Hi Susan! I’m so sorry for the pain you’ve been through and how lonely you feel. Just know you’re not alone. Millions of people around the world have come to the same conclusions you have, and similar hungers. There are people near you that God wants to love through you. They may not even be his followers yet. Religious people are a challenge to hang out with, for the reasons you mention above, but real people in the world who are navigating life on their own and feel unloved and unsupported. Those people are ready for a growing friendship where Father might make himself known simply by you being the you he’s making you to be. You’ve not offended anyone here. Most people understand what you’ve written. It’s not an easy transition moving from religious thinking to living with God more relationally, but keep going down that road. Eventually, you will begin to connect with others that you can love freely and watch how God makes himself known to them and to you! Joy will begin to find it’s way back in your heart and coming out of the Valley of Baca you’ll be dancing and singing. I love the journey you’re on and pray you’ll have the courage to keep coming and that your eyes will continually open to the reality Father has for you in his love, wherever he has put you in the world. I’ve been to the UK numerous times. I know his people are there as surely as I know you’re there. May God lead you along with grace and joy.
Excellent article Wayne with thanks my Brother:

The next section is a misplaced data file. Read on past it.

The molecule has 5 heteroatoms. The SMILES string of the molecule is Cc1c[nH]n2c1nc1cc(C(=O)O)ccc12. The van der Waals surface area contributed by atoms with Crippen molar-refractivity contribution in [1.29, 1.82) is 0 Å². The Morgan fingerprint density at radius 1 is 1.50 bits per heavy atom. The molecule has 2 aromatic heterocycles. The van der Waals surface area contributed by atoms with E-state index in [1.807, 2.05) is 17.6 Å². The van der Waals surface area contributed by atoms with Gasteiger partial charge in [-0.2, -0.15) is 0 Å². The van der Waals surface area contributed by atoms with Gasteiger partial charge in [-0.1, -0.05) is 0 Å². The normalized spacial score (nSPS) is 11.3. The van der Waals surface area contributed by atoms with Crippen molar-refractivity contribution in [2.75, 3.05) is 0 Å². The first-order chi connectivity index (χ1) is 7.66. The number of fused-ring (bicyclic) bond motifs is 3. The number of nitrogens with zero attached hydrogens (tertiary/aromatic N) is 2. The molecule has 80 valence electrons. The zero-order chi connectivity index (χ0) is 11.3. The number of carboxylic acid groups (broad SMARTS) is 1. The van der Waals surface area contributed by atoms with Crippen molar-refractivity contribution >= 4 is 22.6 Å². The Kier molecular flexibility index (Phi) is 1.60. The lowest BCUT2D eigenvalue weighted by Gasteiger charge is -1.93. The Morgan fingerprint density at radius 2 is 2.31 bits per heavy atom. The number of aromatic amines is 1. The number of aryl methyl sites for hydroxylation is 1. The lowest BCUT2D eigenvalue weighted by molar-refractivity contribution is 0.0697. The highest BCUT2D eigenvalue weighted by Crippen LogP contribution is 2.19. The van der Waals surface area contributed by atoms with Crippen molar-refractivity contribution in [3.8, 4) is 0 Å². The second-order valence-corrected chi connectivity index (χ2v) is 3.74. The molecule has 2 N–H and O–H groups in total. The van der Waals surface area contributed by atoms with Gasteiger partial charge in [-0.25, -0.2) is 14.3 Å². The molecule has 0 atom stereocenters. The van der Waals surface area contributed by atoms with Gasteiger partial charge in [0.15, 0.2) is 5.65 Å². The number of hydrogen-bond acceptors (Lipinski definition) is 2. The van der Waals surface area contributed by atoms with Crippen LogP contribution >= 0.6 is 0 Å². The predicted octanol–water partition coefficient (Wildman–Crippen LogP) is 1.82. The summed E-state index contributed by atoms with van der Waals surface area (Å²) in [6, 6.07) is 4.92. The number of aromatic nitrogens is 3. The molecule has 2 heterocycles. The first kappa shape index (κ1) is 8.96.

I’m 72 and have been walking with Jesus for 45 years. I’ve learned throughout my journey that the “narrow road” is not a crowded place nor popular as a spiritual residence in modern day Christianity. “Denominationalism” has many times requested of me to sign on the dotted line. I just can’t! But with a reason. Its energies are invested in justifying its own existence rather than make disciples. Its intent is backwards. Cloning Baptist’s etc. isn’t what a blood soaked cross was meant to achieve but isn’t that exactly what our churches and bible colleges are doing by design? Wayne, membership and discipleship are two very different pursuits. Recently and to make a point: At a church I once attended they were offering a “new program”: “Optional” discipleship classes. Optional? When did being a disciple become optional? It seems we’ve made it so! It’s how we fill the buildings that we’ve constructed with consumers rather than the consumed. The spirit of religion is no respecter of labels. It wears many faces and will reside wherever it is welcomed. I’m to be transformed not conformed unless it’s to the nature of Christ. There is no denomination that will encourage me to do so. You see once I do, I become a problem to them as was Jesus to the Pharisees. So, as it turns out, I’m a misfit. After 45 years I wear that mantle comfortably but not apart from a sense of regret for the “unreality” that so permeates the body of Christ. Perhaps we’ve been allured by the crosses we can buy at the jewelry store rather than the one that wears the stains of our Lord’s blood? Apart from casual lip service at Easter we don’t hear much about “that one” anymore. Problem? That is the one we were told to pick up as a prerequisite to following Jesus! If choosing not to, Jesus said we weren’t worthy of Him! That pretty serious I would think! Jesus knew His surpassing worth. I’m not sure at all that we do. Disciples wash feet they don’t live in ivory towers with bankrolls to match. But that is what we are being asked to ingest as confirmation as to a fruitful life in Christ. It’s sad but the new spirituality is “pretense”. It fills buildings no doubt but with what I wonder. I’m a huge proponent of being educated not medicated. My ears are fine. They don’t need to be tickled. I have accrued, as you suggested, a few friends that relationally dwell with Jesus at the epicenter of my heart. They are a delight. We do life in Christ together. I find more than enough edification in their spiritual company. It’s been a long road to get here but I’ve concluded that “pretense” make “no-sense”. Perhaps too simply stated, but at 72 I just don’t have the time for it. The “least of these” are waiting to be met so I’ve said goodbye to the “entitled”. When I find myself standing before God, “they said” as an excuse isn’t going to cut it, seeing as I know what HE said. Amen?